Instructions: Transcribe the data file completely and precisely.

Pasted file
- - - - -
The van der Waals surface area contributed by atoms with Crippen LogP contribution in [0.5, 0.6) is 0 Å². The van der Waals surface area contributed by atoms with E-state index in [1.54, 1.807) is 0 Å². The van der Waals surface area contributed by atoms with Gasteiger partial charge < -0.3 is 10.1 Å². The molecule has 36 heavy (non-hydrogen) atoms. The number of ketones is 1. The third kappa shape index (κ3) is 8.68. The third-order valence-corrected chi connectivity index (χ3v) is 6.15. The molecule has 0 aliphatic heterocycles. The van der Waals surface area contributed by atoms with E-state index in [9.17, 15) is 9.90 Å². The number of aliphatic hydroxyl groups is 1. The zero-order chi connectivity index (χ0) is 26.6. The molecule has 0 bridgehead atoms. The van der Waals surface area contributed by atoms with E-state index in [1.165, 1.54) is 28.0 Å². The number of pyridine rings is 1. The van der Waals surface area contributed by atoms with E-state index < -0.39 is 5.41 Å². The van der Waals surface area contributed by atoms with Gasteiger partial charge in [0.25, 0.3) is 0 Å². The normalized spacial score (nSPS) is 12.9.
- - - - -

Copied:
The van der Waals surface area contributed by atoms with Crippen LogP contribution in [0.5, 0.6) is 0 Å². The van der Waals surface area contributed by atoms with E-state index in [1.54, 1.807) is 0 Å². The van der Waals surface area contributed by atoms with Gasteiger partial charge < -0.3 is 10.1 Å². The molecule has 36 heavy (non-hydrogen) atoms. The number of ketones is 1. The third kappa shape index (κ3) is 8.68. The third-order valence-corrected chi connectivity index (χ3v) is 6.15. The molecule has 0 aliphatic heterocycles. The van der Waals surface area contributed by atoms with E-state index in [9.17, 15) is 9.90 Å². The number of aliphatic hydroxyl groups is 1. The zero-order chi connectivity index (χ0) is 26.6. The molecule has 0 bridgehead atoms. The van der Waals surface area contributed by atoms with E-state index in [1.165, 1.54) is 28.0 Å². The number of pyridine rings is 1. The van der Waals surface area contributed by atoms with E-state index < -0.39 is 5.41 Å². The van der Waals surface area contributed by atoms with Gasteiger partial charge in [0.25, 0.3) is 0 Å². The normalized spacial score (nSPS) is 12.9.